"We were truly touched by the personal and complete attention you devoted to us in preparation and presentation. I was overwhelmed when I realized the display of lovely fabrics, trims, furniture and accessories were all for me. My joy and gratitude are still overflowing! The fabrics are all so happy, so pretty, and so well coordinated."
"As you near completion of your work, it is most important that Beverly and I let you know the finished product surpasses all of our expectations. We are very pleased with every aspect of your decorating, from furniture, to pictures, to placement of bric-a-brac and everything else."
Melanie F. - Rocky Mount, NC
Penn C. - Charlotte, NC
An uncommon translation of traditional style allows a color-loving homeowner to highlight heirloom pieces in a fun, fresh way.
Call it rebelling against parental influence, or simply self-expression, but after taking ownership of her childhood house in 2005, May Barger, along with her husband, Carroll, and their two children, embarked on an extreme home renovation and daring redecoration.
"I wanted to claim the home as my own and give it my own flair," says May, who enlisted designer Nancy Taylor Lynch to help personalize the interiors. "My tastes are modern and eclectic, but I have some wonderful family antiques that I wanted to use. I love color and wanted it everywhere."
Fearlessly gravitating toward exuberant hues, May and Lynch transformed potentially staid, formal rooms in the traditional French-style house in Gastonia, North Caolina, into chic, youthful ones. From the outset, sassy pinks and greens energize the foyer and the heirloom pieces it houses.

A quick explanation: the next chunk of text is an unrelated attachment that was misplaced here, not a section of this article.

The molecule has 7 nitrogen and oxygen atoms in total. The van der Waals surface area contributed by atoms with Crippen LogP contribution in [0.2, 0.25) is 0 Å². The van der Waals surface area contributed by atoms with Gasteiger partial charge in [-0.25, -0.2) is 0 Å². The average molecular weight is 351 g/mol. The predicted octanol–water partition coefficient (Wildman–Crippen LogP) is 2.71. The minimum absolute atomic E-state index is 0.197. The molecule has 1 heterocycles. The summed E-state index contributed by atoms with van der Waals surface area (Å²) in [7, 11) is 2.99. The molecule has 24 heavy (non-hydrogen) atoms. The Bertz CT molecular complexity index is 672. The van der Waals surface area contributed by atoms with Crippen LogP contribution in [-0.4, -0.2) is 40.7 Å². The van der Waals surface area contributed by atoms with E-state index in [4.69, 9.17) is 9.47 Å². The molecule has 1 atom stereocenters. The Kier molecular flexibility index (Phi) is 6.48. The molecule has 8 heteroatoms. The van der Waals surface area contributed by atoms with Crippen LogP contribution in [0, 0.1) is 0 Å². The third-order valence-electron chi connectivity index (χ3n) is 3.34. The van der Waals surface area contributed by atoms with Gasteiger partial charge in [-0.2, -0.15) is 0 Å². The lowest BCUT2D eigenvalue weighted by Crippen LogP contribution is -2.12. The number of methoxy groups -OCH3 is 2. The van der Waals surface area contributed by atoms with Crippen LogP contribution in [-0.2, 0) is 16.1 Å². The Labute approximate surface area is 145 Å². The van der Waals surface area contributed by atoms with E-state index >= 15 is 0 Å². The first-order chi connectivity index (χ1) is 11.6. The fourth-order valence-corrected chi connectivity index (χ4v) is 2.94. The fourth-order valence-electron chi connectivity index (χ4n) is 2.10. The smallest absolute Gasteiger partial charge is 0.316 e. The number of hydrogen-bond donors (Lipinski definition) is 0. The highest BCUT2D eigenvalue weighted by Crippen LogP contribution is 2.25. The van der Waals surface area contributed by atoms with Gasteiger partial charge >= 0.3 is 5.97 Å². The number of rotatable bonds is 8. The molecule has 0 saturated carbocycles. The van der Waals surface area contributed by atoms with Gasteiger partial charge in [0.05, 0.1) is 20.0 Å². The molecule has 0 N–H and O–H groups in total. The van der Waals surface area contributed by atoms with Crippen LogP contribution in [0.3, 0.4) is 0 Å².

"We loved that shocking pink and lime combination and it became our starting point." Lynch says, "But, it's also the mixture of old and new that makes the interiors work. Hanging May's mother's gilded mirror in the foyer and using an abstract painting behind an antique sideboard keeps the look fresh."
Ambition counts more than size in this modest suite. Grandeur comes to this bedroom and bath by means of a statelybed and hand-painted corners that compliment flowing silk panels. A pretty paint scheme, fine antiques, and ornate accessories complete the look.
"Luxurious" and "dramatic" are words that come to mind when describing this Charlotte master suite. Yet the bedroom and bath started as son many do: just plain spaces with 8-foot ceilings. Ordinary wouldn't suffice for the design team of Nancy Taylor Lynch, Christi Bowen, and Olivia Morgan. The desginers wanted to create the illusion of grandeur "by extending the eve vertically," Lynch says.
The first larger-than-lfe move was the choice of the stately dark wood bed with a burnished gold canopy. The bed's commanding presence sets a regal tone. Grand touches continue atthe windows, where custom hand-painted cornices lend architecural detailing. The cornices crownlush ball-gownlike draoery panels that abut the pale yellow ceiling. Painting the ceiling this surprising color helps draw the eye upward, making the celing appear taller.
Walls swatched in a soft robin's-egg blue team with the yellow ceiling for "a lovely and somewhate unexpected contrast that supports the bed's starring role," Lynch says. "The blue hue flows into the bath, where it shifts from pint to two wallpapers; an English floral print and tone-on-tone stripe. Ornate accessories and antique furnishings further engage the eye. "You can put a lot of luxury and interest in a small space," Lynch says.
ALIVE WITH COLOR